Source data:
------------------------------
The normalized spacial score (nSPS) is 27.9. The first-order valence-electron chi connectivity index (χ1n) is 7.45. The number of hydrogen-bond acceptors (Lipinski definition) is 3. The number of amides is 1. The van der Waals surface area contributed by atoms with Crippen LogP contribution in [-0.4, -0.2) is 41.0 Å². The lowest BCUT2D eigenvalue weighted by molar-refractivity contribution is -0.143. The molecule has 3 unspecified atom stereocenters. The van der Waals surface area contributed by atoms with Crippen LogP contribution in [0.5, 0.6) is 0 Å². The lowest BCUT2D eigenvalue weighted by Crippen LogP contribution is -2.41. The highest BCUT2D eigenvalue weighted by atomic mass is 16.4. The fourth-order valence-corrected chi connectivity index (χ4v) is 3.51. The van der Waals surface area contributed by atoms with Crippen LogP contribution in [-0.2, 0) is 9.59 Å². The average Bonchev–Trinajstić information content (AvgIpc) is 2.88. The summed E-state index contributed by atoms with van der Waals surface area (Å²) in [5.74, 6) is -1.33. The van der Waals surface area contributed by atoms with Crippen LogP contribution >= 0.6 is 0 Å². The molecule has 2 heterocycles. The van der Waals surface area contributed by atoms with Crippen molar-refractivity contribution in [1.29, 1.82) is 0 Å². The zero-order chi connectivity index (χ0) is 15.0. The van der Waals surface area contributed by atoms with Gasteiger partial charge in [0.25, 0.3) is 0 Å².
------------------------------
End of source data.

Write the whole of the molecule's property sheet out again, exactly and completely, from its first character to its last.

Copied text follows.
The normalized spacial score (nSPS) is 27.9. The first-order valence-electron chi connectivity index (χ1n) is 7.45. The number of hydrogen-bond acceptors (Lipinski definition) is 3. The number of amides is 1. The van der Waals surface area contributed by atoms with Crippen LogP contribution in [-0.4, -0.2) is 41.0 Å². The lowest BCUT2D eigenvalue weighted by molar-refractivity contribution is -0.143. The molecule has 3 unspecified atom stereocenters. The van der Waals surface area contributed by atoms with Crippen LogP contribution in [0.5, 0.6) is 0 Å². The lowest BCUT2D eigenvalue weighted by Crippen LogP contribution is -2.41. The highest BCUT2D eigenvalue weighted by atomic mass is 16.4. The fourth-order valence-corrected chi connectivity index (χ4v) is 3.51. The van der Waals surface area contributed by atoms with Crippen LogP contribution in [-0.2, 0) is 9.59 Å². The average Bonchev–Trinajstić information content (AvgIpc) is 2.88. The summed E-state index contributed by atoms with van der Waals surface area (Å²) in [5.74, 6) is -1.33. The van der Waals surface area contributed by atoms with Crippen LogP contribution >= 0.6 is 0 Å². The molecule has 2 heterocycles. The van der Waals surface area contributed by atoms with Crippen molar-refractivity contribution in [1.29, 1.82) is 0 Å². The zero-order chi connectivity index (χ0) is 15.0. The van der Waals surface area contributed by atoms with Gasteiger partial charge in [0.25, 0.3) is 0 Å².